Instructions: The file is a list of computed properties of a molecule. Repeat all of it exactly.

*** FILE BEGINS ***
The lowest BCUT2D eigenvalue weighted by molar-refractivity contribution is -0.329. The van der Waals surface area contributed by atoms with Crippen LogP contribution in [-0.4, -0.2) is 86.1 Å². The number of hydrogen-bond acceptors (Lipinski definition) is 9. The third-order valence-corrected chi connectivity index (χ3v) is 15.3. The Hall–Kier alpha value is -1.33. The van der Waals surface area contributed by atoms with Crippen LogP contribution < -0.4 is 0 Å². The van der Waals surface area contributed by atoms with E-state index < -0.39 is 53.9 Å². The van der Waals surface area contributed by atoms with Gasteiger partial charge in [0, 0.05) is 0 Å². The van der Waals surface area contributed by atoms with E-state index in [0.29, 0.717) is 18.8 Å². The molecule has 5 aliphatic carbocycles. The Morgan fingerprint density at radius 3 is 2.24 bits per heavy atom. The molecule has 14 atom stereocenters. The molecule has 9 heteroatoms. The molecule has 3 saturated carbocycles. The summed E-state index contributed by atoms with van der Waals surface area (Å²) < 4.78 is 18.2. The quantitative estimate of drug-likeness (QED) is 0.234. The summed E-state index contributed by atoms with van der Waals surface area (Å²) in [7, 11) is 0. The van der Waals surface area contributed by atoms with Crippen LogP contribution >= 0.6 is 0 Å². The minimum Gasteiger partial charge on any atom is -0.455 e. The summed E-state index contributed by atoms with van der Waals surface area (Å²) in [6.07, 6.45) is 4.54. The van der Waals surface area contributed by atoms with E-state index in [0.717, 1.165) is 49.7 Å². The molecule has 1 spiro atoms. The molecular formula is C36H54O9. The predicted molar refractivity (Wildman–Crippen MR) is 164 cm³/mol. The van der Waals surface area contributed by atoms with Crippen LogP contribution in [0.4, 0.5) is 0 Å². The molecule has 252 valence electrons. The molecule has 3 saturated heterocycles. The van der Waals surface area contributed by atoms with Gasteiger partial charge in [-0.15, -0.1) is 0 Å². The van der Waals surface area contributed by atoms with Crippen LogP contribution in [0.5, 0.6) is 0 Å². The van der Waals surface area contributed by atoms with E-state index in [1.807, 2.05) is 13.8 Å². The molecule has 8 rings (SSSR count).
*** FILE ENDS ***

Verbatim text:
The lowest BCUT2D eigenvalue weighted by molar-refractivity contribution is -0.329. The van der Waals surface area contributed by atoms with Crippen LogP contribution in [-0.4, -0.2) is 86.1 Å². The number of hydrogen-bond acceptors (Lipinski definition) is 9. The third-order valence-corrected chi connectivity index (χ3v) is 15.3. The Hall–Kier alpha value is -1.33. The van der Waals surface area contributed by atoms with Crippen LogP contribution < -0.4 is 0 Å². The van der Waals surface area contributed by atoms with E-state index < -0.39 is 53.9 Å². The van der Waals surface area contributed by atoms with Gasteiger partial charge in [0, 0.05) is 0 Å². The van der Waals surface area contributed by atoms with E-state index in [0.29, 0.717) is 18.8 Å². The molecule has 5 aliphatic carbocycles. The Morgan fingerprint density at radius 3 is 2.24 bits per heavy atom. The molecule has 14 atom stereocenters. The molecule has 9 heteroatoms. The molecule has 3 saturated carbocycles. The summed E-state index contributed by atoms with van der Waals surface area (Å²) < 4.78 is 18.2. The quantitative estimate of drug-likeness (QED) is 0.234. The summed E-state index contributed by atoms with van der Waals surface area (Å²) in [7, 11) is 0. The van der Waals surface area contributed by atoms with Crippen LogP contribution >= 0.6 is 0 Å². The minimum Gasteiger partial charge on any atom is -0.455 e. The summed E-state index contributed by atoms with van der Waals surface area (Å²) in [6.07, 6.45) is 4.54. The van der Waals surface area contributed by atoms with E-state index in [0.717, 1.165) is 49.7 Å². The molecule has 1 spiro atoms. The molecular formula is C36H54O9. The predicted molar refractivity (Wildman–Crippen MR) is 164 cm³/mol. The van der Waals surface area contributed by atoms with Crippen LogP contribution in [0.4, 0.5) is 0 Å². The molecule has 252 valence electrons. The molecule has 3 saturated heterocycles. The van der Waals surface area contributed by atoms with Gasteiger partial charge in [-0.15, -0.1) is 0 Å². The van der Waals surface area contributed by atoms with Crippen LogP contribution in [0.5, 0.6) is 0 Å². The van der Waals surface area contributed by atoms with E-state index in [1.807, 2.05) is 13.8 Å². The molecule has 8 rings (SSSR count).